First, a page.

The reported long term outcomes of the treatment of radial head and neck fractures with excision of the radial head excision have been mixed. Herbertson4 and colleagues has shown that following a displaced radial head or neck fracture, excision of the radial head often leads to a good or fair result. They also found no differences in outcome between primary and delayed radial head excisions following a Mason type II or III fracture. The outcomes are associated with the type of fracture, with Mason type III fractures having the worst results, rather than with the timing of the radial head excision.
The other available option to avoid these complications especially in a young patient population is replacement of the radial head with prosthesis.
Prosthetic replacement has the advantages of giving more normal articular relationships, pain relief, intrinsic stability, and elimination of proximal migration of the radial shaft. The radial head prosthesis can also provide proper tension for collateral ligament repair performed for concomitant lateral instability after elbow dislocation. Study by King3 and colleagues have shown that the kinematics and laxity of stable elbows after radial head arthroplasty are similar to those of elbows with native radial head. However, radial head arthroplasty alone may be insufficient for the treatment of complex fractures that are associated with damage to the collateral ligaments as arthroplasty alone does not restore stability to elbows with ligament injuries. Thus concomitant repair of ligaments and muscular origins should be considered at the time of surgery.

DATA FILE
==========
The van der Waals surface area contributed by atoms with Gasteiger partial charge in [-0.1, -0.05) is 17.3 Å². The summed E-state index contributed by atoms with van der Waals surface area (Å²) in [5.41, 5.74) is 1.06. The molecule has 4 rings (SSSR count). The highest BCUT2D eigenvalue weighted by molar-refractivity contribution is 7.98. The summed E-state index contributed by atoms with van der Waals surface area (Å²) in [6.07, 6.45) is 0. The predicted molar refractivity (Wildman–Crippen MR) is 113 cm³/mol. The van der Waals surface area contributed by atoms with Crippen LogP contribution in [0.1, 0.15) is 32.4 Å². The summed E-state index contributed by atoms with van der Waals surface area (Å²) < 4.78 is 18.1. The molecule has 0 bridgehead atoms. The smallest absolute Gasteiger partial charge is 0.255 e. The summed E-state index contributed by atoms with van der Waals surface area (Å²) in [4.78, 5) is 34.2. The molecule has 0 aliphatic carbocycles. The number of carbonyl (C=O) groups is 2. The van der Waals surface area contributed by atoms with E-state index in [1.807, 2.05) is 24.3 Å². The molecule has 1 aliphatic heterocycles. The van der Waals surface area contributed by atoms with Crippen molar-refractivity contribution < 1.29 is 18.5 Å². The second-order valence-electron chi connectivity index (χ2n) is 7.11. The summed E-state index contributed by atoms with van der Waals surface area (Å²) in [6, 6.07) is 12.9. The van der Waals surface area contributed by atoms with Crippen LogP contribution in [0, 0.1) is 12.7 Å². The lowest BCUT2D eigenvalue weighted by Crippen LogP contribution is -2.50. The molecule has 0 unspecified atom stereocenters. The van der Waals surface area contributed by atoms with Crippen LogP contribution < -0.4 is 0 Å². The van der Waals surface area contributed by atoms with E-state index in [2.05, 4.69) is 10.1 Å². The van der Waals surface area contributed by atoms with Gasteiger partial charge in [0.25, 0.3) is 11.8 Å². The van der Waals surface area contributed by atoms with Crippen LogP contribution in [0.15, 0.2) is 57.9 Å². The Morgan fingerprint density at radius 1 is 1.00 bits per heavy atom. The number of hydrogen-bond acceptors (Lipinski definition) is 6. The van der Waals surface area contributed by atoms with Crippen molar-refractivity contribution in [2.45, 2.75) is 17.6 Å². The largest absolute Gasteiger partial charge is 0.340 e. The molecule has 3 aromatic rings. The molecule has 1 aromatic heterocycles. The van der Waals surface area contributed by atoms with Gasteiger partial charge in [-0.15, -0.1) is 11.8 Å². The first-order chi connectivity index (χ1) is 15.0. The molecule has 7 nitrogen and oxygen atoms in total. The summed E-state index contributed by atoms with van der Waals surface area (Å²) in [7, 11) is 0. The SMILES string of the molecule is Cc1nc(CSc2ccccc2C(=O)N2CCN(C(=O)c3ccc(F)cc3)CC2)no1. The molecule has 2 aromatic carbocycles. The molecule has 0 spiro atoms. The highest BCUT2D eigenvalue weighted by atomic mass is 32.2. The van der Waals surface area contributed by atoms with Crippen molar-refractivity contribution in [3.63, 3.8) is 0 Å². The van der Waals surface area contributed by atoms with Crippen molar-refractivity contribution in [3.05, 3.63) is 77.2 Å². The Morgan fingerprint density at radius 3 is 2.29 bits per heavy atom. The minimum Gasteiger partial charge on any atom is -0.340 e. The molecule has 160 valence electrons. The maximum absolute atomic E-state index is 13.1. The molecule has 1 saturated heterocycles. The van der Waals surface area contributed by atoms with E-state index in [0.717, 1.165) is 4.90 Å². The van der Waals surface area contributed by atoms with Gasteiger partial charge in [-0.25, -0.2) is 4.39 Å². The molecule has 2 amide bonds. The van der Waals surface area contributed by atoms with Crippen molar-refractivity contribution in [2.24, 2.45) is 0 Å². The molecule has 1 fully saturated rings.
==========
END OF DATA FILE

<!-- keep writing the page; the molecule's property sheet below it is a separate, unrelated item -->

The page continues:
In the early design, radial head was made of silicone. Studies by Carn6 suggested that the silicone rubber prosthesis was too flexible and thus unable to transmit the normal physiological force from the proximal end of radius to the capitellum. Secondly, fracture from the silicone prosthesis cause particulate synovitis which lead to local pain and further implant loosening. Thus, the current standard is to use metallic implants which are mechanically more stable, more durable and do not produce inflammatory changes in the elbow.